Olympics legal obstacle course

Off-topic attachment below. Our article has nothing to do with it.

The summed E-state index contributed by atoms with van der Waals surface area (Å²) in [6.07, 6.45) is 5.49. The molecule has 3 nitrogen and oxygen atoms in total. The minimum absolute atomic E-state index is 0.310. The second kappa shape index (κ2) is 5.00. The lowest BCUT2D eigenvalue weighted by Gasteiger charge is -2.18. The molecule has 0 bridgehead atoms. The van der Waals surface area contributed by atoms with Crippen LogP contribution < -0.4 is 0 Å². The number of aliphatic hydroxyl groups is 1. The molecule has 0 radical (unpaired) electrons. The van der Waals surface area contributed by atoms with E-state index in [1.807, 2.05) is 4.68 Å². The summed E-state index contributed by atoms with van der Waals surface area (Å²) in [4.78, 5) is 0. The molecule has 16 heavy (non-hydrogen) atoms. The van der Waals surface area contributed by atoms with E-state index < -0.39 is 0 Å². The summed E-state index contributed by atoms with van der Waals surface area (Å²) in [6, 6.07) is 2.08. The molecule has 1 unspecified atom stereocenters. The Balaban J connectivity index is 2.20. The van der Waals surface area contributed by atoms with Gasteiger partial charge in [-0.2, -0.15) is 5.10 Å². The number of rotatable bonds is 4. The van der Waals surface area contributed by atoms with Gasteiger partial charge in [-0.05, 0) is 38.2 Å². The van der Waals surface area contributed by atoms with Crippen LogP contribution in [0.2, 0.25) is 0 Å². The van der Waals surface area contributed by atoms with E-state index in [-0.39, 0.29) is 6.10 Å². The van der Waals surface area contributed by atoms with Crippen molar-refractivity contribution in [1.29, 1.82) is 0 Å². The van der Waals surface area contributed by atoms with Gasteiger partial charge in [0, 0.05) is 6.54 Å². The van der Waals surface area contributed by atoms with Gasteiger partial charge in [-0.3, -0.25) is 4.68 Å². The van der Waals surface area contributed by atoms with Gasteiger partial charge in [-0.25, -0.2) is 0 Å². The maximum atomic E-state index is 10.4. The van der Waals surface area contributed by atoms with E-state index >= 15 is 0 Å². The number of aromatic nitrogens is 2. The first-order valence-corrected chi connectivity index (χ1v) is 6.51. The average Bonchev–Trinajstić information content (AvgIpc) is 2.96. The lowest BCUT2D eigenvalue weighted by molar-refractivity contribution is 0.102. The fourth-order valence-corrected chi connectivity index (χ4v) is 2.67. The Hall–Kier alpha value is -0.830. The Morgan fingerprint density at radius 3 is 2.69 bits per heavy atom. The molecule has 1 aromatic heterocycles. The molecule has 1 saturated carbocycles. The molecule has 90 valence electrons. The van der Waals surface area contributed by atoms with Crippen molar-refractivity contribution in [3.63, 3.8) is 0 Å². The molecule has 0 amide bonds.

The Coordination Commission of the International Olympic Committee (IOC) yesterday began its regular three-day inspection of progress in preparing the 2004 Athens Olympics. IOC officials expressed their concern about projects still lagging behind, such as the refurbishment of the Olympic Stadium, the construction of several sports venues on the site of the former Athens airport at Hellenikon and the construction of two tramlines. All three projects have been mired in legal disputes, the first two because construction companies left out of the deal have accused the government of bending the rules of the game and the tram because of the environmental concerns of some locals. Yesterday, officials from Athens 2004, the Games organizers, admitted for the first time that part of the main stadium’s refurbishment, including two steel-and-glass constructions designed by noted Spanish architect Santiago Calatrava to partially cover the main stadium and the cycling track, may not be completed due to lack of time. Environment and Public Works Minister Vasso Papandreou on Tuesday expressed her certainty that the works at Hellenikon will be completed on time. «We are not focusing on the problems but on the solutions,» chief organizer Gianna Angelopoulos-Daskalaki told IOC members yesterday. Another legal wrangle, over work to improve the route over which the marathon will be run, erupted in Parliament yesterday. Opposition criticism focused on the legislative act used to bypass legal challenges. Former conservative PM Constantine Mitsotakis criticized President Costis Stephanopoulos for signing the act. His intervention prompted a reply by the presidency saying the president did not have to take into account the opposition’s views.

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